Archdiocese of New Orleans to pay $1M for allegations of false claims after Hurricane Katrina

From 2007 to 2013 the archdiocese allegedly falsified documents in an attempt to get federal funds from the Federal Emergency Management Administration for repairs to church buildings
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The Department of Justice seal
The Department of Justice seal
(Brendan Smialowksi / Getty Images)

The Justice Department on Monday announced that the Roman Catholic Archdiocese of New Orleans has agreed to pay more than $1 million to resolve allegations that it “knowingly submitting false claims for payment” after Hurricane Katrina.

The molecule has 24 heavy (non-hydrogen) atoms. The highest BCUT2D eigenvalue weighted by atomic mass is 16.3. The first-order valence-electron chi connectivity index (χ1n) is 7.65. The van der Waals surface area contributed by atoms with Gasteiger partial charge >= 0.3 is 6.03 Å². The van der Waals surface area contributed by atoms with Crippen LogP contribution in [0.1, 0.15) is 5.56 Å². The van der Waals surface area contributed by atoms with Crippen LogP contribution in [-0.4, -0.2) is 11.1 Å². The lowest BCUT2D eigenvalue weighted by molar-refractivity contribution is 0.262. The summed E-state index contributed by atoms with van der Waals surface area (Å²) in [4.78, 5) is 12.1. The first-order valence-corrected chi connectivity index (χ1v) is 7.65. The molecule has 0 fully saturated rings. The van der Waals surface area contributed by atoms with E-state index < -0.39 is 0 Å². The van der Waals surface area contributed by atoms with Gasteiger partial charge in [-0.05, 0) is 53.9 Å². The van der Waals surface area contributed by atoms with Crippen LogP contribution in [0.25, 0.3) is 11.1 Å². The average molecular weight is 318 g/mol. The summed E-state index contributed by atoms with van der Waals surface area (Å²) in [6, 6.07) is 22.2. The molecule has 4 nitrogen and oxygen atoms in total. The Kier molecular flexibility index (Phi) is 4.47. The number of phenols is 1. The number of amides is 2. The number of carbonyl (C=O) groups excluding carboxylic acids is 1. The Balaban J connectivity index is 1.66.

According to a statement from the DOJ, from 2007 to 2013 the archdiocese allegedly falsified documents in an attempt to get federal funds from the Federal Emergency Management Administration for repairs to church buildings, including an alleged “non-existent central air conditioning system.”

“Federal disaster funds are an instrumental component in the effort to assist disaster victims with their recovery,” said the U.S. Attorney’s Office for the Eastern District of Louisiana. “The favorable resolution of this…matter illustrates the collaborative efforts and firm commitment by our federal partners to use all available remedies to address signs of fraud, waste and abuse.”

In a whistleblower lawsuit from an employee who worked for the company AECOM, which compiled the alleged false repair estimates for the archdiocese, says the church received $46 million more than it should have. 

“Funds fraudulently obtained from FEMA deprive deserving recipients and communities truly in need,” said Homeland Security Inspector General Dr. Joseph V. Cuffari.

The archdiocese agreed to pay $1.05 million over a period of two years.